Grieving families paid almost £25,000 over a five year period when they were charged for arriving late for burials in the Craigavon area, it has been revealed.
But a bid to extend this charge to cover the entire Armagh City, Banbridge and Craigavon Borough Council was shot down this week.
Instead, the controversial ‘Cemetery Services’ charging policy was not approved.
More information is to be brought back but the system did not have any backers.
Local SDLP Councillor Thomas O’Hanlon said people would almost need to make an appointment to die in order to avoid a financial penalty!
The Environmental Services Operations Manager (Craigavon) had told councillors there was currently no fee anywhere across the borough and explained that it had only been an issue in the Craigavon area.
SF Councillor Gemma McKenna said this was a very sensitive issue and that a decision to charge a bereaved family for being late to a burial could lead to very bad public relations for the council.
Ulster Unionist Councillor Glenn Barr said that the situation in Craigavon was “unacceptable”. He claimed the issue seemed to be with the undertakers and that they should be contacted.
UUP Alderman Arnold Hatch, who chairs the environmental services committee, said that, rather than imposing fees, a more educational approach should be taken.
The SDLP’s Councillor O’Hanlon expressed his frustration at the recommendation.
He said it would be unacceptable to tell a grieving family that they would have to pay a surcharge and suggested that officers meet with undertakers and clergymen in the area to discuss the issue.
He said he could not understand how almost £25,000 could be incurred due to funerals arriving late.
Independent Councillor David Jones said that he did not believe that the problem was with the undertakers being late as they were guided by the families and clergymen, and he felt that the timing was outside of their control.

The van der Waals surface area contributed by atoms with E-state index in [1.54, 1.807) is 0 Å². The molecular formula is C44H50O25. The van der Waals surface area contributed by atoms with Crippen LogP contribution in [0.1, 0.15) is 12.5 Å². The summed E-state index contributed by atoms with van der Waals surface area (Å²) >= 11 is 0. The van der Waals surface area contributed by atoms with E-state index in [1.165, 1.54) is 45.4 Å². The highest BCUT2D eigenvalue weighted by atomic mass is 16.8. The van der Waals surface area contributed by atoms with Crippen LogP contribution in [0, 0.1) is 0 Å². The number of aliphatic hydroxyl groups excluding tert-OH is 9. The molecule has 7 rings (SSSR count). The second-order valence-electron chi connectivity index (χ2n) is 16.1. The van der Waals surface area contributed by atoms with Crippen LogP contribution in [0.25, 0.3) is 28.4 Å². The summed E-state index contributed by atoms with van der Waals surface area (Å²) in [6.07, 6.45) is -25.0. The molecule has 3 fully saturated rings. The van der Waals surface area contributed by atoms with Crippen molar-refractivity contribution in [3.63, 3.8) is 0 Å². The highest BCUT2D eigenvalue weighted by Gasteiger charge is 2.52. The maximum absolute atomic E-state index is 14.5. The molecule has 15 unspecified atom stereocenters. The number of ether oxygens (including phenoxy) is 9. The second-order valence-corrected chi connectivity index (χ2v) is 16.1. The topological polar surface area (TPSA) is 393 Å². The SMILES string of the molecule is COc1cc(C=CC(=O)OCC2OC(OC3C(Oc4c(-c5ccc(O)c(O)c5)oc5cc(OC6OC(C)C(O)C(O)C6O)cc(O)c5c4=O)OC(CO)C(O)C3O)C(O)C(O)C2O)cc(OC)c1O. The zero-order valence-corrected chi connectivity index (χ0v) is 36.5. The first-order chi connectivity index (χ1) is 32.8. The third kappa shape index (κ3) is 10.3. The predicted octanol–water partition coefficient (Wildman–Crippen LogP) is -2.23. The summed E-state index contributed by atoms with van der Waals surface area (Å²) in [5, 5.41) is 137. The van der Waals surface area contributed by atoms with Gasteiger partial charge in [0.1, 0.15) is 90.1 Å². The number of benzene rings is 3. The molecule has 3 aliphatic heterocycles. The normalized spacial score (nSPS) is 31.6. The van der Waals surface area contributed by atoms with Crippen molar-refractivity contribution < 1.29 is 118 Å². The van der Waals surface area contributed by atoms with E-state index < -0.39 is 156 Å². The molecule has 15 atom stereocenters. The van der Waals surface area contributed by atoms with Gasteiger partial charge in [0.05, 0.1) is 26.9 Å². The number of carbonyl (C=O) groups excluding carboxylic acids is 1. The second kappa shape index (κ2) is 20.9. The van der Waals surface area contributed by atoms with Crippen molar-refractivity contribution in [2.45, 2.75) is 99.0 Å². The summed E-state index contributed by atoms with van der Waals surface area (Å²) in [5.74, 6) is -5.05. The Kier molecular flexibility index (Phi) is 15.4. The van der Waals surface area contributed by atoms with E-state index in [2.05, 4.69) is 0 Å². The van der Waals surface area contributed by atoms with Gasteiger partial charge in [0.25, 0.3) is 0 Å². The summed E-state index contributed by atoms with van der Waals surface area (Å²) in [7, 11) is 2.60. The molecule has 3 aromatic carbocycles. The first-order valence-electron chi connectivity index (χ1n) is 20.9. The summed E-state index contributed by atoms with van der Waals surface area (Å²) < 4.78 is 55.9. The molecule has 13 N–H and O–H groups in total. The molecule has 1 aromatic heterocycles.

He said that cemetery staff ought to know the cause of the issue.
DUP Councillor Margaret Tinsley asked what the unbudgeted cost of approximately £25,000 was spent on and – was it due to staff being paid at an overtime rate and were staff in three areas on the same kind of contract.
The officer confirmed the £25,000 related to labour over the five years at a yearly average of £974.5.
He said his understanding was that in all areas staff were on a contact requiring them to work Monday to Friday, with an early finish on a Friday, and received an overtime enhanced rate for working anytime outside of this, therefore the £25,000 did relate to overtime payments.
The council had been told that the council cemetery services fee structure no longer had any provision for missed or late arrivals. This occured infrequently in the Armagh and Banbridge areas, but over the last five years, in Craigavon, there was a yearly average of £974.50 committed to conducting interments that arrive late or extend into overtime.
Historically a large number of these burials would be booked for the last time slot available, but in reality they would not arrive on site for approximately one-and-a-half to two-and-a-half hours after the time booked.
This had led to a number of issues, retaining staff on site and additional unbudgeted labour costs.
To address these issues and maintain a burial service for residents, an out of hours/late arrival booking service was provided.
This provision incurred a surcharge of 25% of the interment charge for the booking that day.
This service, it was stated, allowed funeral directors to avail of a more flexible service to bereaved families and the surcharge provided for an element of cost recovery.
The council considered four options but did not approve any recommendation to go forward with a late arrival fee.
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